Shinjuku is definitely safe for travelling on your own. Tokyo has an average of 13.5 million tourists who visit the city each and every year, and a very high percentage of these people have Shinjuku on their list of places to see. (Source)

Click here to read ‘7 reasons why you should visit Shinjuku ASAP’

If you have ever travelled solo before then you know how it works; don’t wander down dark alleys, stay where the crowd is, have a secret spot for extra money in case you are robbed etc…

It’s all the same principles in Shinjuku.

Shinjuku is a very busy place which has both an advantage and a disadvantage. 

The advantage is that there are always witnesses around, therefore meaning it is very unlikely anyone will commit any serious crimes.

The disadvantage, however, is that it provides a very easy way for pickpockets being able to commit their crimes. Due to the huge number of people, you don’t think twice about someone being right behind you in your personal space; and then before you even realise you have been robbed, they will be hiding in the crowd.

Unfortunately, this has to be mentioned due to the majority of crimes in Shinjuku being either pickpocketing or shoplifting. Still, though, it is much better than having extremely violent crimes take place.

Also, with basic precautions being taken, you can avoid being robbed.

Is It Safe To Walk Around Shinjuku At Night?

One of the most famous things about Shinjuku is in fact its bustling nightlife. With dazzling neon lights, highly rated clubs and bars, and atmospheric karaoke bars; Shinjuku is arguably worth visiting even more at night time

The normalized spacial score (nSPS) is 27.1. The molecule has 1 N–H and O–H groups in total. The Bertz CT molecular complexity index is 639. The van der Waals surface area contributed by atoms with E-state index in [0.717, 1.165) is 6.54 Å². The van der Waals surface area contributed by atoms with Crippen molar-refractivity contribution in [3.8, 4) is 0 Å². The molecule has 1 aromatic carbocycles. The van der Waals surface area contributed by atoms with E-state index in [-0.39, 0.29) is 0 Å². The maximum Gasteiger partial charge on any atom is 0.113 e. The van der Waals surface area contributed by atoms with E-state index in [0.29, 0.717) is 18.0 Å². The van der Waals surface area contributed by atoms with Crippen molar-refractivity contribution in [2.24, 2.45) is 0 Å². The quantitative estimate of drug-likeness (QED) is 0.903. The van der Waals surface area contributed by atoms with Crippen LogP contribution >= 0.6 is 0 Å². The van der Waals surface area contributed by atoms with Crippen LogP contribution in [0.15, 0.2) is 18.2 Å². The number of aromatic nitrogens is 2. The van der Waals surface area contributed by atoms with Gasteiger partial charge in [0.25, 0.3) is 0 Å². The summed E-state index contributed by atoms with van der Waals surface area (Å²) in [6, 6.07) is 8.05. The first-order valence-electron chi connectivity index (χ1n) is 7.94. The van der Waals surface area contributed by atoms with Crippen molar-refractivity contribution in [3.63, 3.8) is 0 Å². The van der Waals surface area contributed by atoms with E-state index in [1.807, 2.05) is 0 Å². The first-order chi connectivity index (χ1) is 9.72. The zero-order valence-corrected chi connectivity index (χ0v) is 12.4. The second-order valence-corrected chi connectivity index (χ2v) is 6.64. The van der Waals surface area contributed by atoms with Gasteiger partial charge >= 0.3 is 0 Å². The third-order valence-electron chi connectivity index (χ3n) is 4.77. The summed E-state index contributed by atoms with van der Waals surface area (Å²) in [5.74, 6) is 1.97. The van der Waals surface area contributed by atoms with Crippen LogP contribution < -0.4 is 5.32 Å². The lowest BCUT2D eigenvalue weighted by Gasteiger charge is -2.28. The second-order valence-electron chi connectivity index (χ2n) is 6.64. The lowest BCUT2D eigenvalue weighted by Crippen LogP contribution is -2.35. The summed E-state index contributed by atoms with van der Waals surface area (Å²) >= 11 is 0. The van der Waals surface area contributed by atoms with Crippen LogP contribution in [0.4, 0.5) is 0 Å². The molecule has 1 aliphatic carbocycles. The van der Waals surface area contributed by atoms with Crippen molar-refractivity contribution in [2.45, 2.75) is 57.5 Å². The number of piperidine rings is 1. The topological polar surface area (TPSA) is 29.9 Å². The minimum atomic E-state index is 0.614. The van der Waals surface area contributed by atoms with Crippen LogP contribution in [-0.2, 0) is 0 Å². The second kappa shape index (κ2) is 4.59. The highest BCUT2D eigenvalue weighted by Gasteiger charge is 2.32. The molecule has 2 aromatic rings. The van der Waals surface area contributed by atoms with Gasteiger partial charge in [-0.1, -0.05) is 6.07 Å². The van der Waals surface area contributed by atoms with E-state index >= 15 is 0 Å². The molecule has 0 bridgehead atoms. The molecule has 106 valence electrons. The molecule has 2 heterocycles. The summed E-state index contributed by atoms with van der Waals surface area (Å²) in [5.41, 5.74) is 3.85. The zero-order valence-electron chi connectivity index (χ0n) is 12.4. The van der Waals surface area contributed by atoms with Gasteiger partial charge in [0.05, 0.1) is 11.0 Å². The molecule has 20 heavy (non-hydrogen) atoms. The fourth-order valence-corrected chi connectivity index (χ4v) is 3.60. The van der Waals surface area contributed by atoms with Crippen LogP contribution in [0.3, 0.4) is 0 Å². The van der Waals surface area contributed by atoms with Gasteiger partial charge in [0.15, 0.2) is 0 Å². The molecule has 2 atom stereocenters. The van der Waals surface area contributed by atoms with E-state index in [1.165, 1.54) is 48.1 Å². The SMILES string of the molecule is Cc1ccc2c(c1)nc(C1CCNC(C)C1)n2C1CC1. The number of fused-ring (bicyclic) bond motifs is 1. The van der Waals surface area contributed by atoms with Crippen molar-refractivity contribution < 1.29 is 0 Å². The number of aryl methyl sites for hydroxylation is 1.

Due to Shinjuku’s reputation for being amazing at night, this means that it is always busy. The Japanese people love to party and have fun after a hard day or week of work. The more people there are around, the more safe the area is; this rule is especially important when visiting somewhere at night.

What Is The Least Safest Area In Shinjuku?

Shinjuku as a whole is considered ‘safe’. However, there is an area within Shinjuku where the majority of its crimes take place. This place is called Kabukicho

The Ultimate Guide To Kabukicho

Kabukicho is the red light district of Tokyo and is known for being somewhat shady and slightly mysterious. This neighbourhood of Shinjuku in particular is susceptible to having pickpockets about; though it has gotten better in recent years.

Click here to read ‘Is Kabukicho Safe?’

Another thing to look out for when in Kabukicho is dodgy bar owners. If you get invited into a bar or club and they speak perfect English, they are most likely trying to take advantage of you or charge you crazy sky-high prices. 

This doesn’t go for all English-speaking business owners, but it is something to be wary of.

Kabukicho is still an amazing place and you should definitely still visit. 


Shinjuku is home to some of the best attractions, bars, restaurants and much more. Despite the statistics going against it, Shinjuku still shines as a plethora of pure ambience and fun. 

Statistics do not always tell the full story…

If you were to ask me “should I visit Shinjuku?” I would simply say yes a million times over. I would even strongly recommend visiting Kabukicho and its famous Golden Gai. 

There is nowhere else like Shinjuku in the world, period.